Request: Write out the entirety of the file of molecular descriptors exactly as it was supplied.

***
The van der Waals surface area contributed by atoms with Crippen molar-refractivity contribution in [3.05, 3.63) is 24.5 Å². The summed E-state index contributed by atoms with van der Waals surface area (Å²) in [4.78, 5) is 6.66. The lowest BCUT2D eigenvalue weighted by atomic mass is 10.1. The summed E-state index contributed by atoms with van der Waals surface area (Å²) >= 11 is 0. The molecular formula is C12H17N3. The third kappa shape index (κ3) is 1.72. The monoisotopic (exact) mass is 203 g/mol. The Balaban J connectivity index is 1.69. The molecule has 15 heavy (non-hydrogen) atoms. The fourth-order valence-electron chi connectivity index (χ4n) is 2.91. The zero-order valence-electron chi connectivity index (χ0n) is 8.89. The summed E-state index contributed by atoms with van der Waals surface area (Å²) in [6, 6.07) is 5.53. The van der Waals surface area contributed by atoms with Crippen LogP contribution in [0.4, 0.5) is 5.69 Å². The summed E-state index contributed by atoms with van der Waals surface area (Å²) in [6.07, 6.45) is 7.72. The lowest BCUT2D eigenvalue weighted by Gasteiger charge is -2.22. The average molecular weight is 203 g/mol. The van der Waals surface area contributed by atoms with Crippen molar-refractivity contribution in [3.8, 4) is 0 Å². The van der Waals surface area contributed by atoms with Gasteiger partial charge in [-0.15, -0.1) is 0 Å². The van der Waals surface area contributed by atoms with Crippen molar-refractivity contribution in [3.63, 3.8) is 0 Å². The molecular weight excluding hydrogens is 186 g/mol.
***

The van der Waals surface area contributed by atoms with Crippen molar-refractivity contribution in [3.05, 3.63) is 24.5 Å². The summed E-state index contributed by atoms with van der Waals surface area (Å²) in [4.78, 5) is 6.66. The lowest BCUT2D eigenvalue weighted by atomic mass is 10.1. The summed E-state index contributed by atoms with van der Waals surface area (Å²) >= 11 is 0. The molecular formula is C12H17N3. The third kappa shape index (κ3) is 1.72. The monoisotopic (exact) mass is 203 g/mol. The Balaban J connectivity index is 1.69. The molecule has 15 heavy (non-hydrogen) atoms. The fourth-order valence-electron chi connectivity index (χ4n) is 2.91. The zero-order valence-electron chi connectivity index (χ0n) is 8.89. The summed E-state index contributed by atoms with van der Waals surface area (Å²) in [6, 6.07) is 5.53. The van der Waals surface area contributed by atoms with Crippen LogP contribution in [0.4, 0.5) is 5.69 Å². The summed E-state index contributed by atoms with van der Waals surface area (Å²) in [6.07, 6.45) is 7.72. The lowest BCUT2D eigenvalue weighted by Gasteiger charge is -2.22. The average molecular weight is 203 g/mol. The van der Waals surface area contributed by atoms with Crippen molar-refractivity contribution in [3.8, 4) is 0 Å². The van der Waals surface area contributed by atoms with Gasteiger partial charge in [-0.15, -0.1) is 0 Å². The van der Waals surface area contributed by atoms with Crippen molar-refractivity contribution in [3.63, 3.8) is 0 Å². The molecular weight excluding hydrogens is 186 g/mol.